Poor people should be prepared to take more risks because they have the least to lose, according to the minister for welfare reform.
Lord Freud said the benefits system was "dreadful" and allowed lone parents and sickness claimants to "have a lifestyle" on the state.
The Tory peer, who is helping to push through a radical overhaul of the welfare state, insisted he understood the reality of living on benefits, arguing "you don't have to be the corpse to go to a funeral".
In an interview with The House magazine, he said: "We've got the circumstances now where... people who are poorer should be prepared to take the biggest risks - they've got least to lose.
"We have, through our welfare system, created a system which has made them reluctant to take risks so we need to turn that on its head and make the system predictable so that people will take those risks. I think we have a dreadful welfare system."
Lord Freud dismissed the possibility of taking part in a television documentary which filmed him living on benefits for a week, something a number of politicians have done in the past.
"I have thought of the issue," he said. "The trouble is, it's a stunt when someone like me does it because you do it for a week. That's not the point."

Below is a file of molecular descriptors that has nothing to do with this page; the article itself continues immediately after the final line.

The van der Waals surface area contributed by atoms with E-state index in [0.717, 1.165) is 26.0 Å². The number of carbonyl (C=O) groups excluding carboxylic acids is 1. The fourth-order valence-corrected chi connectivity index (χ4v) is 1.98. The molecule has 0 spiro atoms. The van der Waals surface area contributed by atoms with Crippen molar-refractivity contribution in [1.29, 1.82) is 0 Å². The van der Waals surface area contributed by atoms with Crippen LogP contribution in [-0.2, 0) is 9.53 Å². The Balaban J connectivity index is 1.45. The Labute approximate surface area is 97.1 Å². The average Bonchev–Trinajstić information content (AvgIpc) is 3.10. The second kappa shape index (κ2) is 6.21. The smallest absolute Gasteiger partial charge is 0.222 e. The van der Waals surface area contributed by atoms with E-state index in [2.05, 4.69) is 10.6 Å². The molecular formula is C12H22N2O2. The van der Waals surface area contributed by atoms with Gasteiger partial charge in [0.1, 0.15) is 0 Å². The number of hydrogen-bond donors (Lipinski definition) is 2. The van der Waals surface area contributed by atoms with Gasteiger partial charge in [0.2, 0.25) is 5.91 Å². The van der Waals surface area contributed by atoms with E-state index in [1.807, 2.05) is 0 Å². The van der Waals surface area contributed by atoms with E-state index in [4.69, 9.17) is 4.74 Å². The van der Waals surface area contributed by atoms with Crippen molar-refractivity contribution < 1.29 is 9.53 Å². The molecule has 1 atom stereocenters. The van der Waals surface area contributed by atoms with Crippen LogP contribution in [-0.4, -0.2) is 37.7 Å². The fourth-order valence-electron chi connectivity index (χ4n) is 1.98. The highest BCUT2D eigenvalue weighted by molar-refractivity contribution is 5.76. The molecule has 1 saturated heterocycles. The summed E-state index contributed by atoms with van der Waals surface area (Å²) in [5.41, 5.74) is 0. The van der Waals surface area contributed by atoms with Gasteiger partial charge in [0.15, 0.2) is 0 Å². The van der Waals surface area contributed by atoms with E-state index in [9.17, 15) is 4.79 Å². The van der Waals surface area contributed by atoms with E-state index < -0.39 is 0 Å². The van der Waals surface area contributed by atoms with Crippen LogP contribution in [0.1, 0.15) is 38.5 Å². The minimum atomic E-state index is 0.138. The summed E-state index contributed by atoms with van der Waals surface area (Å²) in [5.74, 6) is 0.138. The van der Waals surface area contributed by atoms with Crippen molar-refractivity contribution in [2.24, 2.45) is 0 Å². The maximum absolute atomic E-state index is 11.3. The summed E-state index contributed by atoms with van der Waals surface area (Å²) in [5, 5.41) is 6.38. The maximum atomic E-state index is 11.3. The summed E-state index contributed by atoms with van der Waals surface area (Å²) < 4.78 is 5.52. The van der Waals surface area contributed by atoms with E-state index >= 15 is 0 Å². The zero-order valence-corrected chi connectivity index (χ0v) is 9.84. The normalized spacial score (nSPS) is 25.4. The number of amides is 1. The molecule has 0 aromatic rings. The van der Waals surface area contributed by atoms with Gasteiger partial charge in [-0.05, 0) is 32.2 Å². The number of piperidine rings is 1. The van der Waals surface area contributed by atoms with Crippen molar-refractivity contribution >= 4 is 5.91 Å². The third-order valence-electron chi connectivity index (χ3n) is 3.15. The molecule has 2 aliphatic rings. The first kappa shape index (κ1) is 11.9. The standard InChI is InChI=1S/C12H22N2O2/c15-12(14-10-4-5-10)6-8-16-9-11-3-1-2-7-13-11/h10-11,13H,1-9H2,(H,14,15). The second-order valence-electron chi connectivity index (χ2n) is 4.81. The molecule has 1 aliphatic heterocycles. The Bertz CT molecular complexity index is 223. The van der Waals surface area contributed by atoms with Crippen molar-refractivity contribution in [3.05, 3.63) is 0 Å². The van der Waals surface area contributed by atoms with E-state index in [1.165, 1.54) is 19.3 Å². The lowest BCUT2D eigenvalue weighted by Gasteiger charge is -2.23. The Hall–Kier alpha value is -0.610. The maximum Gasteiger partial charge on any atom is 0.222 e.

He added: "I think you don't have to be the corpse to go to a funeral, which is the implied criticism there."
Lord Freud advised the Labour government on welfare after publishing an independent report in March 2007 on the Welfare to Work system. He said former prime minister Gordon Brown "thought he could soften me up and then dump me in with his officials and I would just capitulate" in talks they had on reforms.
He added: "Which I thought was a pretty demeaning thing for a chancellor and prime minister-to-be, to think that was his role. And in practice a pretty foolish strategy when you're up against someone who's an investment banker, who gets yelled at every day of his life, if not three times, by chief executives, finance directors and chairmen for one thing or another. So, if he was wanting to get an outcome, it was a pretty poor strategy."